15 JUNE 2002, Page 34

A Jewish broth of a girl

Zenga Longmore

HOME FIRES by Shivaun Woolfson Atlantic Books. £16.99, pp. 264, ISBN 1903809495 Soon', I kept thinking as I flipped the pages of Shivaun Woolfson's book, 'she'll stop feeling so sorry for herself!' Oh hapless me! I had to wait until the very last page before my prediction came true.

Don't get me wrong. The instinct to gloat over the misfortunes of others is one of the most deeply implanted in the human soul. It's just that Shivaun makes so much of a meal of her vicissitudes that we tire of the taste.

Shivaun was born to wealthy Jewish parents and grew up in the 1960s in Dublin. Her mother is wild, tempestuous and beautiful — 'She loves clothes, dresses like a model. People compare her to Audrey Hepburn.' The problem is, she is mad, striking and cursing at Shivaun as she flies into myriad rages. Her father, although a bit bossy, comes across as being a decent enough chap. He insists his children religiously attended shul and nags them to eat kosher food and observe all the Jewish rituals.

While still a teenager, she kicks off her Jewishness, as Audrey Hepburn might fling away her pointy stilettos, and falls in love with Pat, a Catholic musician. Pat is a member of an up and coming pop group, headed by a young Bob Geldof, the Boomtown Rats. Her father is none too pleased. Her mother, who has set up home with another man, ceases to care.

Shivaun is left bereft when Pat deserts her for London and fame. But she still has a few tricks up her sleeve to annoy her

ceaselessly outraged Dad. At the age of 21, she leaves college and joins a cult group run by Guru Maharaja. When an opportunity arises to visit Miami for the Guru's birthday celebrations, Shivaun hops on a plane and whizzes off. The reader is left feeling sorry for her anguished father. Shivaun's pity is reserved strictly for herself.

Whilst in Miami she meets the handsome but dodgy Julio, a black Cuban drugdealer. Julio plunges her into a rackety life of police-evading and sleazy motels. The descriptions of Miami's seedy Sixties underworld are quite brilliant — an alarming maelstrom stuffed with drug-peddlers, prostitutes, bent cops and Afro hair-dos.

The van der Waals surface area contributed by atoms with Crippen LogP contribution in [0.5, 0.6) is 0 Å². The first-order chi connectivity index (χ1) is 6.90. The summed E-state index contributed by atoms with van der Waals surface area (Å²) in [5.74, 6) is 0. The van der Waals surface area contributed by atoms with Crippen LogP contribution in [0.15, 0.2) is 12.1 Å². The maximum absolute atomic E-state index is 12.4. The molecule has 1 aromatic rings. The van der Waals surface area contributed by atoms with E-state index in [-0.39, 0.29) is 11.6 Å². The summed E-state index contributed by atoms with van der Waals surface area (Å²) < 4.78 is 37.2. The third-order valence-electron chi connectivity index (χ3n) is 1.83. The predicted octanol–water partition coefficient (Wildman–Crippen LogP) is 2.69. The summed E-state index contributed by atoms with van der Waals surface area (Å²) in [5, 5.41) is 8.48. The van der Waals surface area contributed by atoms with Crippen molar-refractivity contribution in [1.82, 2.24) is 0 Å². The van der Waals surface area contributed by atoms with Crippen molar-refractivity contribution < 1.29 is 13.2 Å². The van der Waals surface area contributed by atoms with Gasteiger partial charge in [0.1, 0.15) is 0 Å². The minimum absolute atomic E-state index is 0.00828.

Heavily pregnant, and unhappy at Julio's continual womanising, she finds herself in prison. The police have discovered pills, syringes and white powder stashed away behind the lavatory cistern in her poky hotel room. Fortunately, Shivaun's noble father pays her bail money, $54,000, and sends a Lubovitcher rabbi to the rescue. The rabbi sees that Shivaun is safely housed and fed. Shivaun repays him by sneering at his accent and ideas. The less fortunate Julio is locked up for years.

'Why, Shivaun', I pleaded aloud, 'don't you write to your father and ask him to pay your passage back to Ireland? You are an illegal immigrant, you've been locked up for drug-dealing, you're penniless. Why?' My cries fell on deaf pages.

Instead, she has another son, and falls for another man, not a drug-trafficker this time, but a violent monster who subjects her and her two children to mental and physical torture. After pages of horrible descriptions of this frightful bloke, she finally leaves him, and becomes a lesbian, Her poor sons hover in the background as Cece, her fulsome partner, takes centre stage. The tone of the book magically transforms into a lesbian enlightenment guide:

Cece, the fulsome partner who'd laid her hands on me and healed me ... who spoke a language of universes unfolding, spiritual artistry and cosmic manifestations, speaking my words ... We approach each other with a compulsive hunger, for we both have bankrupt hearts.

I know Shivaun did not write this book with me in mind, but I prefer a slightly less creative writing skills approach to literature.

Her father pops up every now and then to hand out large amounts of cash. I didn't expect Shivaun to be grateful, and she isn't. She becomes a community activist and lectures at various universities, and after a long-drawn-out quarrel, she finally ditches the goddess Cece. In the final chapter her sister invites her to London, and here she is, writing her first book.

Home Fires is hugely readable, containing some of the most sublimely descriptive passages on America's festering underbelly I've ever read. The traumas of dislocation are frequently expressed with poetical passion. But it's too moany by half.